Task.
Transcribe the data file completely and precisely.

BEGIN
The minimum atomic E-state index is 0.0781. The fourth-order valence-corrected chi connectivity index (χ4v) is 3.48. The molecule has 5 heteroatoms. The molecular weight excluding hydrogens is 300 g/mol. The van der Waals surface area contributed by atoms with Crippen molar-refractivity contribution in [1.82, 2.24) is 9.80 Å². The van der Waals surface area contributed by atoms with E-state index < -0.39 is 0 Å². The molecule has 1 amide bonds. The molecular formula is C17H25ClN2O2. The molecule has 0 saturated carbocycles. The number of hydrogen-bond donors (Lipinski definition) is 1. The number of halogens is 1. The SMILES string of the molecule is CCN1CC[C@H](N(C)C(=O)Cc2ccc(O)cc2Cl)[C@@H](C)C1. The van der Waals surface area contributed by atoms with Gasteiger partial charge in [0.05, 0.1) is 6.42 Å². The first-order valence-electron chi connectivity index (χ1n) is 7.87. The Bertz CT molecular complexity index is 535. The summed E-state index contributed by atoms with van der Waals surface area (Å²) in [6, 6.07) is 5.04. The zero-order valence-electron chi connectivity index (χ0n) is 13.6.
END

The minimum atomic E-state index is 0.0781. The fourth-order valence-corrected chi connectivity index (χ4v) is 3.48. The molecule has 5 heteroatoms. The molecular weight excluding hydrogens is 300 g/mol. The van der Waals surface area contributed by atoms with Crippen molar-refractivity contribution in [1.82, 2.24) is 9.80 Å². The van der Waals surface area contributed by atoms with E-state index < -0.39 is 0 Å². The molecule has 1 amide bonds. The molecular formula is C17H25ClN2O2. The molecule has 0 saturated carbocycles. The number of hydrogen-bond donors (Lipinski definition) is 1. The number of halogens is 1. The SMILES string of the molecule is CCN1CC[C@H](N(C)C(=O)Cc2ccc(O)cc2Cl)[C@@H](C)C1. The van der Waals surface area contributed by atoms with Gasteiger partial charge in [0.05, 0.1) is 6.42 Å². The first-order valence-electron chi connectivity index (χ1n) is 7.87. The Bertz CT molecular complexity index is 535. The summed E-state index contributed by atoms with van der Waals surface area (Å²) in [6, 6.07) is 5.04. The zero-order valence-electron chi connectivity index (χ0n) is 13.6.